GlobeSt.com reported on Wednesday that a report by real-estate research firm "Marcus & Millichap notes that available [hotel] rooms will rise 1.6% by year's end, primarily through the completion of new properties, the fastest growth rate in eight years. 'More than 110,000 rooms are scheduled for completion in 2016, and several thousand additional rooms are in the final phase before groundbreaking.'...'The U.S. hotel sector has reached a turning point,' according to the report. 'Following several years of rising occupancy, new supply will finally accelerate sufficiently to balance demand.'"
Retail construction, in square feet, is projected to increase slightly in 2016, according to CoStar figures cited by the Washington Post on Saturday. However, "for the first time in 35 years, 'population growth is actually faster than new construction,' said Suzanne Mulvee, director of research at CoStar." U.S. population has grown at less than 0.8% per year since the recession, U.S. Census Bureau data show." Still, while individual retailers may be overstored, some experts make the case that the retail real estate market overall doesn't have a glut of space. Millions of square feet of retailing space will be added this year, and commercial real estate experts say there is a healthy pipeline of interested tenants to fill it."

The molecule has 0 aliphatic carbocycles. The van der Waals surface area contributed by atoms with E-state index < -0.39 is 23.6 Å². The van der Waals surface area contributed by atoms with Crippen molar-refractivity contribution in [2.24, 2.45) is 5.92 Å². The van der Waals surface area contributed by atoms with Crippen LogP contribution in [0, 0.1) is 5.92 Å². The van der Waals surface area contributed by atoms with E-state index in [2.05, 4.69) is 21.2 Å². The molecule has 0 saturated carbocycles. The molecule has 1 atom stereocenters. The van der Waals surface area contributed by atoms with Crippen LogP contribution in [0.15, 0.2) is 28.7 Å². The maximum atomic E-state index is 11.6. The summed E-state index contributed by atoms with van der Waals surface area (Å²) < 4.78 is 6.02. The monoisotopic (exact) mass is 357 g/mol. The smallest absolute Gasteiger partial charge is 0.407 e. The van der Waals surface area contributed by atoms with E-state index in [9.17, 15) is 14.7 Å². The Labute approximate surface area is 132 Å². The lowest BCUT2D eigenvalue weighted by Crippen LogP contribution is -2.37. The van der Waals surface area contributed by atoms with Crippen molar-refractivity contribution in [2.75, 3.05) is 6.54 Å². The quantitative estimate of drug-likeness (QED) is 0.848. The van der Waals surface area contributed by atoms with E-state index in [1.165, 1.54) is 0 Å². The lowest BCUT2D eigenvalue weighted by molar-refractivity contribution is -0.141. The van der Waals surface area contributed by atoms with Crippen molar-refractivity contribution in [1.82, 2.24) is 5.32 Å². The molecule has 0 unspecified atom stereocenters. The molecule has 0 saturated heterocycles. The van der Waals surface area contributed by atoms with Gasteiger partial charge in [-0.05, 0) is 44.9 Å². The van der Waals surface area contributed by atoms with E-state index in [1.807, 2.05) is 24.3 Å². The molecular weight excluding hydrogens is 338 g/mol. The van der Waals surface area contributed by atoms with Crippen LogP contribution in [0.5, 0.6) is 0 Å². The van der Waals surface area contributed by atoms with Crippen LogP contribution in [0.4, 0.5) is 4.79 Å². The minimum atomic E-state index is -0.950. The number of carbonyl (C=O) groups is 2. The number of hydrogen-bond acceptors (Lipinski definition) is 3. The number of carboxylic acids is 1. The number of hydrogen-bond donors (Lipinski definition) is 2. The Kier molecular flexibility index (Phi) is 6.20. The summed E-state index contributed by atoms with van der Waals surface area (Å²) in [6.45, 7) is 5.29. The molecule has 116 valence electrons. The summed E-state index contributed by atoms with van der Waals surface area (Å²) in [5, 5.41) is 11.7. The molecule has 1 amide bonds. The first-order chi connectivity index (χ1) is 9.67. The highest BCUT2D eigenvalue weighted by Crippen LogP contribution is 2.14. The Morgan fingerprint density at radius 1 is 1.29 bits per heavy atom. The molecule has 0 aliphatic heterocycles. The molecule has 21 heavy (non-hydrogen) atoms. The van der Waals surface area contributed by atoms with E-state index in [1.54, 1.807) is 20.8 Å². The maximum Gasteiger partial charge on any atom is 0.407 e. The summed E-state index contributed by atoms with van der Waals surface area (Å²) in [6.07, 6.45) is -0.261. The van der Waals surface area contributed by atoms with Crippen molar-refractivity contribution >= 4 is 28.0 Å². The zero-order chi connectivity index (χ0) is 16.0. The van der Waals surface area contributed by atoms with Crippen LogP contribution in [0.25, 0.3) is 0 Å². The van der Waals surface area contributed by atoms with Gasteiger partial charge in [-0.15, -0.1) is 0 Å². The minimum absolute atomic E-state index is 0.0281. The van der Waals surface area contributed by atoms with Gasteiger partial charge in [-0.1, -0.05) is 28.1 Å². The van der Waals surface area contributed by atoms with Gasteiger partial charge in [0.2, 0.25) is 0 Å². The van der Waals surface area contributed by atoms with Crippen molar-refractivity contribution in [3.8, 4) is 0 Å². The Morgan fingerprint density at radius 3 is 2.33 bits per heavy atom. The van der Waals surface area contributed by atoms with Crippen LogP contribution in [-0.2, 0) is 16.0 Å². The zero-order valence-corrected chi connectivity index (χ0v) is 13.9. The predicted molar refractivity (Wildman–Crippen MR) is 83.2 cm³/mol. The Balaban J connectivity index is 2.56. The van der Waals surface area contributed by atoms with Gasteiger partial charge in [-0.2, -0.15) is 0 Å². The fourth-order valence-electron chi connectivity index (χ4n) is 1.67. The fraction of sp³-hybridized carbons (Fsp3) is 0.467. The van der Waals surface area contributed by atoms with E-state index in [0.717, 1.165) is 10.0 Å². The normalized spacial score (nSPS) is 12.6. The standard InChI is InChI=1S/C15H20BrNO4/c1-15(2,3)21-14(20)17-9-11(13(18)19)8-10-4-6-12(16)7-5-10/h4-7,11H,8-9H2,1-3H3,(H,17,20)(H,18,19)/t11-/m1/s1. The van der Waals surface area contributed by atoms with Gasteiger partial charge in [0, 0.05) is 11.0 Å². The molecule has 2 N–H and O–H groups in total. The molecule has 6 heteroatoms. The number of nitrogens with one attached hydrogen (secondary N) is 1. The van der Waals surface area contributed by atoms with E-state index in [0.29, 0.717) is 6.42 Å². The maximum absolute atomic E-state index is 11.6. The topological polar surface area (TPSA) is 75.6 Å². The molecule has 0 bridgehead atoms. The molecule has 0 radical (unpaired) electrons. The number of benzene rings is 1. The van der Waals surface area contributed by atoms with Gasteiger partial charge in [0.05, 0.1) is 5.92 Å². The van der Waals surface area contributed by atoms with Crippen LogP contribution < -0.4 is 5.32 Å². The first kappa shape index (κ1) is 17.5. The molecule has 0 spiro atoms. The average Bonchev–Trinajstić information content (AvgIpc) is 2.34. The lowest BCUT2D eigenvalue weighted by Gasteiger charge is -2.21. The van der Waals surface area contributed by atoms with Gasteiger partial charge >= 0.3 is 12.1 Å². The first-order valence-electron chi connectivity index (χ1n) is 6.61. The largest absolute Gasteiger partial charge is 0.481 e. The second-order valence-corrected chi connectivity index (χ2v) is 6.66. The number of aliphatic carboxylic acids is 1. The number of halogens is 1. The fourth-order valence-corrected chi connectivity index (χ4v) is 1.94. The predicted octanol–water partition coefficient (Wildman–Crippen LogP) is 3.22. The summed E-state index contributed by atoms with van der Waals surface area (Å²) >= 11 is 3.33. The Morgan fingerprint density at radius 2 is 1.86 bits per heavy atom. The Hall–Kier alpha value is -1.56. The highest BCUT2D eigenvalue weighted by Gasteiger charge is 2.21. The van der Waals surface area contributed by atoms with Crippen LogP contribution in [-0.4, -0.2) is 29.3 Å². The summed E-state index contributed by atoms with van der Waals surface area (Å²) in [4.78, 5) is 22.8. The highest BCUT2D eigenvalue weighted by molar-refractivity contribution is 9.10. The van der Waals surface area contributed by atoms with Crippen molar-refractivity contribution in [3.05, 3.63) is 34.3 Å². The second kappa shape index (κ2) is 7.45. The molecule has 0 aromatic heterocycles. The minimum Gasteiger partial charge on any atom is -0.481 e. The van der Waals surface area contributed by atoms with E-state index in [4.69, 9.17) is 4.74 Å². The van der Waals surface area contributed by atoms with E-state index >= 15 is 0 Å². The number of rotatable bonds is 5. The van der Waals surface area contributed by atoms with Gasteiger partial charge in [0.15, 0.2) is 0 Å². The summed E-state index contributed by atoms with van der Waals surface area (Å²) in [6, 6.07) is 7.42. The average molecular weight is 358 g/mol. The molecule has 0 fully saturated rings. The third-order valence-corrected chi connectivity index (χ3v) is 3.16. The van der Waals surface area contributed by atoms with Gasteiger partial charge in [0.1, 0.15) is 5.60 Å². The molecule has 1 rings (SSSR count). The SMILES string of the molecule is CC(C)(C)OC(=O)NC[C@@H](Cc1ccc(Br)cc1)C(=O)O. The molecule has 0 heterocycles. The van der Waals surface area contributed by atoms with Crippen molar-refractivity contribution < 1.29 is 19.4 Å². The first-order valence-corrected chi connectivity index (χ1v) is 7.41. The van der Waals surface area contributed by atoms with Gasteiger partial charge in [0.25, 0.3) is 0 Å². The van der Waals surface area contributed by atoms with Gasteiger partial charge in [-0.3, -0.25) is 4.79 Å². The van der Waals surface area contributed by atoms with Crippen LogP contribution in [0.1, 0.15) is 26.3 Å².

Price increases for construction steel are continuing. On Thursday, CMC Steel and Nucor Bar Mill Group each announced an immediate increase of $30 per ton for "most" merchant bars and structural products. On April 1, Gerdau Long Steel North America announced an increase of $30/ton effective April 4 for concrete reinforcing bar products, and Wire Mesh Corp. increased prices effective April 9 by about 5% for rolls and 3.5% for sheets. Please send notices to firstname.lastname@example.org.
The National Association of Home Builders reported in its "Eye on Housing" blog on March 31 that its "analysis of the Census Bureau's quarterly tax data shows that $519 billion in taxes were paid by property owners over the four quarters ending in Q3 2015. This represents a $19 billion—or 3.9%—increase over the previous trailing four quarters, the largest annual increase since early 2010." Property tax receipts are a major funding source for school and other public construction.